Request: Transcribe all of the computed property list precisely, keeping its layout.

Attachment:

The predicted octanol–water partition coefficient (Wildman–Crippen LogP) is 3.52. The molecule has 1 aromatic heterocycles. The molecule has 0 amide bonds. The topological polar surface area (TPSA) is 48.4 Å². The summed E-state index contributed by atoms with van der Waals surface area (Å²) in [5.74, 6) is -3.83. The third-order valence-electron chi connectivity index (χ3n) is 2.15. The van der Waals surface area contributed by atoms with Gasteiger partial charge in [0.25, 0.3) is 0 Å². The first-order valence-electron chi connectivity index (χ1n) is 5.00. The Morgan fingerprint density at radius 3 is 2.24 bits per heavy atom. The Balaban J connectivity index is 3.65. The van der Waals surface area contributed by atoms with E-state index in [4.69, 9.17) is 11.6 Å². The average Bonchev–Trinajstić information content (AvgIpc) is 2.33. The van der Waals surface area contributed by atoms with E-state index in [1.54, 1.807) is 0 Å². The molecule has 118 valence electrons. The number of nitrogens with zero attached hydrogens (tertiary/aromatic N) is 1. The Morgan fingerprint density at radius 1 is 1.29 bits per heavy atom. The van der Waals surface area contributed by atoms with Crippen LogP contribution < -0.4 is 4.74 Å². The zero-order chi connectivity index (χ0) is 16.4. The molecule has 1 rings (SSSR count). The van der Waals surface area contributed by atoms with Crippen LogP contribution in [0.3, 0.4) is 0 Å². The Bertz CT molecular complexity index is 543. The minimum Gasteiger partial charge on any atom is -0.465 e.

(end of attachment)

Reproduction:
The predicted octanol–water partition coefficient (Wildman–Crippen LogP) is 3.52. The molecule has 1 aromatic heterocycles. The molecule has 0 amide bonds. The topological polar surface area (TPSA) is 48.4 Å². The summed E-state index contributed by atoms with van der Waals surface area (Å²) in [5.74, 6) is -3.83. The third-order valence-electron chi connectivity index (χ3n) is 2.15. The van der Waals surface area contributed by atoms with Gasteiger partial charge in [0.25, 0.3) is 0 Å². The first-order valence-electron chi connectivity index (χ1n) is 5.00. The Morgan fingerprint density at radius 3 is 2.24 bits per heavy atom. The Balaban J connectivity index is 3.65. The van der Waals surface area contributed by atoms with E-state index in [4.69, 9.17) is 11.6 Å². The average Bonchev–Trinajstić information content (AvgIpc) is 2.33. The van der Waals surface area contributed by atoms with E-state index in [1.54, 1.807) is 0 Å². The molecule has 118 valence electrons. The number of nitrogens with zero attached hydrogens (tertiary/aromatic N) is 1. The Morgan fingerprint density at radius 1 is 1.29 bits per heavy atom. The van der Waals surface area contributed by atoms with Crippen LogP contribution < -0.4 is 4.74 Å². The zero-order chi connectivity index (χ0) is 16.4. The molecule has 1 rings (SSSR count). The van der Waals surface area contributed by atoms with Crippen LogP contribution in [0.3, 0.4) is 0 Å². The Bertz CT molecular complexity index is 543. The minimum Gasteiger partial charge on any atom is -0.465 e.